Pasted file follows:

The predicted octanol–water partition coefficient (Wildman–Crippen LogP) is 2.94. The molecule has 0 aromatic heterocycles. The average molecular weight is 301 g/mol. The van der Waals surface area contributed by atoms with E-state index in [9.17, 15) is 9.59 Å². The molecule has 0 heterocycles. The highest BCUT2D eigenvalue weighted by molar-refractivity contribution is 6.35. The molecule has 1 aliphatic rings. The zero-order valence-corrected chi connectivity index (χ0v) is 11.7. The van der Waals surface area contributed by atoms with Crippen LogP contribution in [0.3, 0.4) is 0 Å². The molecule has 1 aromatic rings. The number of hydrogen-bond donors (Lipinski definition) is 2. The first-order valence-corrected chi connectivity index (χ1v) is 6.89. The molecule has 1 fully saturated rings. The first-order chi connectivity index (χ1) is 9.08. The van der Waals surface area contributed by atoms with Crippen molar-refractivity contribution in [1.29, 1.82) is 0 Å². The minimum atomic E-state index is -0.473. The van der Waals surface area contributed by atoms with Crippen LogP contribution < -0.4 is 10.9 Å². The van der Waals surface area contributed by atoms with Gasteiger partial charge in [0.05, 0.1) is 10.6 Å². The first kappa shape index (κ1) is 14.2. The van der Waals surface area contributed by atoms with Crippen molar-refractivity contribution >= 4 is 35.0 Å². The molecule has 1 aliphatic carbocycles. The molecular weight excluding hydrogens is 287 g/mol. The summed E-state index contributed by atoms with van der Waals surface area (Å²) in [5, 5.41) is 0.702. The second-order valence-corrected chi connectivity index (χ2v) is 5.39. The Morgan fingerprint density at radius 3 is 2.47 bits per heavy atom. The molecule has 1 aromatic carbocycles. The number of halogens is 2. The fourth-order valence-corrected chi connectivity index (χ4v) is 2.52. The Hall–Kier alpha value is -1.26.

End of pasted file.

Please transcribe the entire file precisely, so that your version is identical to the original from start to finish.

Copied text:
The predicted octanol–water partition coefficient (Wildman–Crippen LogP) is 2.94. The molecule has 0 aromatic heterocycles. The average molecular weight is 301 g/mol. The van der Waals surface area contributed by atoms with E-state index in [9.17, 15) is 9.59 Å². The molecule has 0 heterocycles. The highest BCUT2D eigenvalue weighted by molar-refractivity contribution is 6.35. The molecule has 1 aliphatic rings. The zero-order valence-corrected chi connectivity index (χ0v) is 11.7. The van der Waals surface area contributed by atoms with Crippen LogP contribution in [0.3, 0.4) is 0 Å². The molecule has 1 aromatic rings. The number of hydrogen-bond donors (Lipinski definition) is 2. The first-order valence-corrected chi connectivity index (χ1v) is 6.89. The molecule has 1 fully saturated rings. The first-order chi connectivity index (χ1) is 9.08. The van der Waals surface area contributed by atoms with Crippen molar-refractivity contribution in [1.29, 1.82) is 0 Å². The minimum atomic E-state index is -0.473. The van der Waals surface area contributed by atoms with Crippen LogP contribution < -0.4 is 10.9 Å². The van der Waals surface area contributed by atoms with Gasteiger partial charge in [0.05, 0.1) is 10.6 Å². The first kappa shape index (κ1) is 14.2. The van der Waals surface area contributed by atoms with Crippen molar-refractivity contribution >= 4 is 35.0 Å². The molecule has 1 aliphatic carbocycles. The molecular weight excluding hydrogens is 287 g/mol. The summed E-state index contributed by atoms with van der Waals surface area (Å²) in [5, 5.41) is 0.702. The second-order valence-corrected chi connectivity index (χ2v) is 5.39. The Morgan fingerprint density at radius 3 is 2.47 bits per heavy atom. The molecule has 1 aromatic carbocycles. The number of halogens is 2. The fourth-order valence-corrected chi connectivity index (χ4v) is 2.52. The Hall–Kier alpha value is -1.26.